The Cost of Targeting

Most marketing professionals would agree that the key to successful advertising in any medium is the ability to deliver a clear, innovative message to a highly targeted audience. With common sense on the marketer’s part, a relevant audience will be more interested simply because the message is pertinent to the viewers’ interests. It wouldn’t make sense for ClickZ to advertise to doctors or construction workers, but a megasale for stethoscopes or hardhats would likely turn a few heads.

There is no question that targeting is a powerful strategy. The only problem is that it can often be very difficult and costly to isolate a target audience. Whether or not targeting is worth the additional expense is a major issue often overlooked when planning online ad campaigns. Is it worth paying an outrageous $60 CPM on a site-specific buy, or would the dollars be better spent advertising to a broader audience at a lower cost?

The answer to this question depends on the nature of the product or service being advertised and how defined the target audience is. There are certain cases when advertising is only applicable to a single, highly defined audience. However, the appropriate audience can often be highly concentrated within a larger audience and sometimes has no true limits at all.

It can be very costly if an advertiser does not recognize that its ads apply to a larger audience than anticipated and then proceed limiting its ad placements to a few select, costly placements that provide limited exposure. It is critical to understand your audience before setting limits. An online travel-booking site is a good example of an advertiser that could consider a few different strategies. One might take a very targeted approach of placing ads strictly on individual travel sites, network travel channels, and search engines. Although the ads are highly targeted, the advertiser will be pay premiums, especially with higher-profile web properties.

Another approach to consider is buying very inexpensive inventory from advertising networks, with ads weighted in desired channels when possible. There are often great deals available with ad networks, especially when they have their periodic fire sales. When these deals arise, it is time to weigh your options. Let’s assume we have $10,000 left to spend and are deciding between a $2 CPM untargeted ad placement and a $40 CPM highly targeted placement.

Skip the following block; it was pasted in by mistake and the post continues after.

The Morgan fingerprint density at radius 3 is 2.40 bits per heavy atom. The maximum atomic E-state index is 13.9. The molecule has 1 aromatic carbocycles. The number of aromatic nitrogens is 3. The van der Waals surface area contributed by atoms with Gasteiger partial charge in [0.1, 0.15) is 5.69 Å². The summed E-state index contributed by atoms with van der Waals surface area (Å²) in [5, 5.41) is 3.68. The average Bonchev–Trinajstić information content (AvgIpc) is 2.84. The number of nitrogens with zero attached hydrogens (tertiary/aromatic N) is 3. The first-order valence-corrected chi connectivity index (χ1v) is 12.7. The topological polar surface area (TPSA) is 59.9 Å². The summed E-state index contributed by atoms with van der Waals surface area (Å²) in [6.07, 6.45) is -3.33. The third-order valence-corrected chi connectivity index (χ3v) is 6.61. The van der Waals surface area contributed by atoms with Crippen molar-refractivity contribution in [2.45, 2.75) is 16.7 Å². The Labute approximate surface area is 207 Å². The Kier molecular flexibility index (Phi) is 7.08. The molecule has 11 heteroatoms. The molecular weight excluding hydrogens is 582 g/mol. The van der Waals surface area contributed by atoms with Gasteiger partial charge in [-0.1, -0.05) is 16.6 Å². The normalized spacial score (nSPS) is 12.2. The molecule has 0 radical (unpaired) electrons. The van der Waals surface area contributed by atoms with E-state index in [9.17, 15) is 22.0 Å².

The choice is really between buying 5 million banner impressions served to a general audience (likely with a strong percentage of online travelers anyhow) versus 250,000 targeted banners. Where should we draw the line between our targeting objective and the value of mass exposure?

In cases like these, the mass exposure offered by the run of a network deal seems more appealing. Travel ads can appeal to most Internet users, since online travel services are one of the most popular and fastest-growing online services today. Potential users are surfing everywhere, not just the most obvious places.

A second reason to justify this choice is the value of the mass exposure obtained. Although the advertiser benefits from twenty times the exposure, it also broadens its reach of people seeing its ads across thousands of web sites. Reach is another key factor that is often overlooked in online advertising, since it is important to show ads to new people. I know we’re all sick of hearing the results of the Adknowledge Q1 study, but ad exposure still converts even when click-through rates are low. Therefore, it always helps to be seen by more and more new users.

There are often cases, however, where buying the cheap, untargeted traffic is not nearly as suitable. Online advertisers selling very niche-specific, high-end, or industry-specific (B2B advertisers) goods and services might be better off paying the high premiums to aggressively hit their target audience exclusively.

For example, our agency has recently partnered with a start-up site that will be targeting health professionals online. It is unlikely that its ad dollars would be best spent purchasing inexpensive run of network inventory, since an overwhelming majority of the ads would be viewed by completely irrelevant audiences. In these cases, advertisers may prefer advertising on specific niche or industry sites, email marketing, and keyword-relevant banner advertising on search engines. If post-click conversions are the advertiser’s main objective, then these can be some of its best options.

Of course, most advertisers’ audiences fall somewhere between the two extremes of pinpoint targeting and mass audience. It is important to understand your audience before spending your ad dollars in the wrong places. There is no question that targeting (the first lesson in Advertising 101) is still the best way to reach your audience. However, if your target audience is a strong percentage of the overall Internet population, it can pay dividends to expand your viewer base.

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